10.3.3 Matching a Compiled POSIX Regular Expression
Once you have compiled a regular expression, as described in POSIX Regexp Compilation, you can match it against strings using
regexec. A match anywhere inside the string counts as success,
unless the regular expression contains anchor characters (`^' or
— Function: int regexec (regex_t *compiled, char *string, size_t nmatch, regmatch_t matchptr , int eflags)
This function tries to match the compiled regular expression
*compiled against string.
regexec returns 0 if the regular expression matches;
otherwise, it returns a nonzero value. See the table below for
what nonzero values mean. You can use regerror to produce an
error message string describing the reason for a nonzero value;
see Regexp Cleanup.
The argument eflags is a word of bit flags that enable various
If you want to get information about what part of string actually
matched the regular expression or its subexpressions, use the arguments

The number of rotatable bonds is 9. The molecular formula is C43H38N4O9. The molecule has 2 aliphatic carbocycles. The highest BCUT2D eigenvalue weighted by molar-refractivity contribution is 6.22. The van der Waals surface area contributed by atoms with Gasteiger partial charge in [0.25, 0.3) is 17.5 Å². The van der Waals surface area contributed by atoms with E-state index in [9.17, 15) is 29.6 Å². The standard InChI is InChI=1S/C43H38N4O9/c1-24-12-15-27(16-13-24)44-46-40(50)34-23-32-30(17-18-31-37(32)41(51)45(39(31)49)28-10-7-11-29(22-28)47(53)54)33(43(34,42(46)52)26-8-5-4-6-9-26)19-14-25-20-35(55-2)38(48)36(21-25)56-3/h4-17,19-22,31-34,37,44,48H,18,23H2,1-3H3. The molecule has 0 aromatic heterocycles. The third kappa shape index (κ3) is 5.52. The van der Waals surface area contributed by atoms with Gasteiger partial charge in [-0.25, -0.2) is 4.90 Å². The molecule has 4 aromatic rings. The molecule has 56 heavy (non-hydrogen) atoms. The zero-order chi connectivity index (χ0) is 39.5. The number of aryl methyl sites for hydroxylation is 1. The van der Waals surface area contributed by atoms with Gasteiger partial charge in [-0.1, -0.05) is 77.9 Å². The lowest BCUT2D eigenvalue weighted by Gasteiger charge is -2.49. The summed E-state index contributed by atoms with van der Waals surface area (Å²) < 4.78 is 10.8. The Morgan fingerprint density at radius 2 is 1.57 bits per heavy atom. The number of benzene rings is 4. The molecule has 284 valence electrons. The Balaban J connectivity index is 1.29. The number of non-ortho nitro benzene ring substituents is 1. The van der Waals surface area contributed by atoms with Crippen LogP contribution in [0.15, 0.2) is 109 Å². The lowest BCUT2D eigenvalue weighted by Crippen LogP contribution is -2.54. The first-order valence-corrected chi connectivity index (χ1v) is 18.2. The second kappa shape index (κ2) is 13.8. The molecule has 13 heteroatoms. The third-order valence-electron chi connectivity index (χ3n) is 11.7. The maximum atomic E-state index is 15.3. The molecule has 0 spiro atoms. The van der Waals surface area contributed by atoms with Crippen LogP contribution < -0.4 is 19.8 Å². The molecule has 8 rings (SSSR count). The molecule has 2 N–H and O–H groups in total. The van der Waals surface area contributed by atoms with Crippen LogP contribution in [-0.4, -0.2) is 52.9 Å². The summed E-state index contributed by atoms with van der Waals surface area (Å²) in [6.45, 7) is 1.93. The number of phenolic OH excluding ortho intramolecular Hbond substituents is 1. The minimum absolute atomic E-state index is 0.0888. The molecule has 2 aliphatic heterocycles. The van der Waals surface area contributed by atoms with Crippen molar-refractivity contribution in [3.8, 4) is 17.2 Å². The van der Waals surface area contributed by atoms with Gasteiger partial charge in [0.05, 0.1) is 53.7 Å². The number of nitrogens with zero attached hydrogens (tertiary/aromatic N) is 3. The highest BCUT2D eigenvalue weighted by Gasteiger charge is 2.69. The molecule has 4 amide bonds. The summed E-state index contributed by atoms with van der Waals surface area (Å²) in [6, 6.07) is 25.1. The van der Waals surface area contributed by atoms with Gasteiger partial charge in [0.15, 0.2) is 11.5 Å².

matchptr and nmatch. Otherwise, pass 0 for
nmatch, and NULL for matchptr. See Regexp Subexpressions.
You must match the regular expression with the same set of current
locales that were in effect when you compiled the regular expression.
The function regexec accepts the following flags in the
Do not regard the beginning of the specified string as the beginning of
a line; more generally, don't make any assumptions about what text might
Do not regard the end of the specified string as the end of a line; more
generally, don't make any assumptions about what text might follow it.
Here are the possible nonzero values that regexec can return:
The pattern didn't match the string. This isn't really an error.
regexec ran out of memory.
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